- Slides: 68
Elements and Principles of Design
Purpose of Elements and Principles of Art When designing an artwork, whether it is a painting, a piece of music, a stage set, or a dance, the Elements and Principles of Design must be used to achieve certain effects.
Elements The elements are parts which can be isolated and defined in any visual design. They are the structure or building blocks of a work of art, and can carry a wide variety of messages.
LINE A mark on a surface that describes a shape or outline. It can create texture or shape and can be thick and thin.
Creates Depth and Perspective
Creates Contrast and Interest
LINE ● Create shape, form, movement, or texture ● Direct the viewer's gaze
Horizontal lines - calm, tranquility, and space. Vertical lines - height, and grandeur. Tightly angled convergent lines - dynamic, lively, and active.
Curved lines - sense of flow within -associated with soft things. Straight lines – hard, dynamic
COLOUR Refers to specific hues.
• Colours Suggest Emotions How do the following colours make you feel? Red: _________ Blue: _________ Yellow: ________ Purple: ________ Orange: _________ Black: _________ Green: _________
• Colours Create Focus • Warm colours pop forward • Cool colours regress • Vibrant colours attract • Muted colours regress
• Colours Create Contrast
Colour creates mood
TEXTURE Surface quality, either tactile or visual. Texture can be real or implied by different uses of media. It is the degree of roughness or smoothness in objects.
Creates a Sensory Experience
Adds realism and depth
SHAPE A 2 -dimensional line with no form or thickness. Shapes are flat and can be grouped into two categories, geometric and organic.
• Shows depth
FORM A 3 -dimensional object having volume and thickness. It is the illusion of a 3 -D effect that can be implied with the use of light and shading techniques. Form can be viewed from many angles.
VALUE Sometimes combined with color, value describes the lightness (tint) or darkness (shade) of a color. Allows for the visual effect of Form.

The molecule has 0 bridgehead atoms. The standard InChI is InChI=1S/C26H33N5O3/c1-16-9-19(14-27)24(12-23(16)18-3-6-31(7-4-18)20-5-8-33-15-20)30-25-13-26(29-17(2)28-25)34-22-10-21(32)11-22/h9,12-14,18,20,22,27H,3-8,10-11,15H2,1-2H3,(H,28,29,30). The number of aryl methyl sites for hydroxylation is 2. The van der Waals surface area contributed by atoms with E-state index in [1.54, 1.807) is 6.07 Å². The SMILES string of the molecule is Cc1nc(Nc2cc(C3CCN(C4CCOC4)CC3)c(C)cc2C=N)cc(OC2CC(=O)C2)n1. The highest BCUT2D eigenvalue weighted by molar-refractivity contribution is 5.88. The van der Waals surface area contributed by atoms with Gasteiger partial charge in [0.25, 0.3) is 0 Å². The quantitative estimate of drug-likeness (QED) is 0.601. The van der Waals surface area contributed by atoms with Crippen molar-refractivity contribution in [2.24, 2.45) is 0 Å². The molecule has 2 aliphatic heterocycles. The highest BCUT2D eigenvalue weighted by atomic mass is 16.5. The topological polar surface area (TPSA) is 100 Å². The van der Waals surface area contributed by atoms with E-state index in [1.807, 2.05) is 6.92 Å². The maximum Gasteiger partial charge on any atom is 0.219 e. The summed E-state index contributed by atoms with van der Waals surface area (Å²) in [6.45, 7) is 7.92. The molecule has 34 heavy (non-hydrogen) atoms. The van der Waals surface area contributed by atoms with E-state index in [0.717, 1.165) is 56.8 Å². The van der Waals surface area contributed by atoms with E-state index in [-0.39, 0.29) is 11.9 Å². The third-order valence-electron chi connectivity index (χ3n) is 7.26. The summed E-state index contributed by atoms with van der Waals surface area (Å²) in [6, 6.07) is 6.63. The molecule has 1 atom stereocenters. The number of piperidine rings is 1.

SPACE The use of space and room in a piece of art. Positive space is the space taken up by objects. Negative space is the distance between objects.
Principles The Principles are concepts used to organize or arrange the elements of design. The way in which the principles are applied affects the expressive content, or the message of the work.
EMPHASIS Emphasis (also called focal point) is where the focus is concentrated through design principles or meaning. It makes an element or object in a work stand out. To use emphasis in an artwork is to attract the viewer's eyes to a place of special importance in an artwork.
Richard Doyle – “The Fairy Queen Takes an Airy Drive” 1870
John William Waterhouse – “Boreas” 1902
BALANCE Balance is arranging elements so that no one part of a work overpowers, or seems heavier than any other part. Two different kinds of balance are symmetrical and asymmetrical. Symmetrical (or formal) balance is when both sides of an artwork, if split down the middle, appear to be the same.
Andrew Wyeth – “Christina’s World” 1948
Gustav Klimt – “The Tree of Life” 1909
UNITY HARMONY The quality of wholeness or oneness that is achieved through the effective use of the elements and principles of art.
Paul Ranson - “Apple Tree with Red Fruit” 1902
VARIETY CONTRAST The quality or state of having different forms or types. The differences which give a design visual and conceptual interest: notably use of contrast, emphasis, difference in size and color.
Salvador Dali – “Landscape with Butterflies” 1958
Vincent van Gogh – “Café Terrace at Night” 1888
MOVEMENT Action, or alternatively, the path the viewer's eye follows throughout an artwork.
Vincent van Gogh – “Mulberry Tree” 1889
Joseph Mallord William Turner – “Snow Storm” 1812
PATTERN RHYTHM Pattern and rhythm is showing consistency with colors or lines. It is indicating movement by the repetition of elements. Rhythm can make an artwork seem active.
Patrick Raymond – “Rhythm 2”
Oliver Ray – “The Dancers”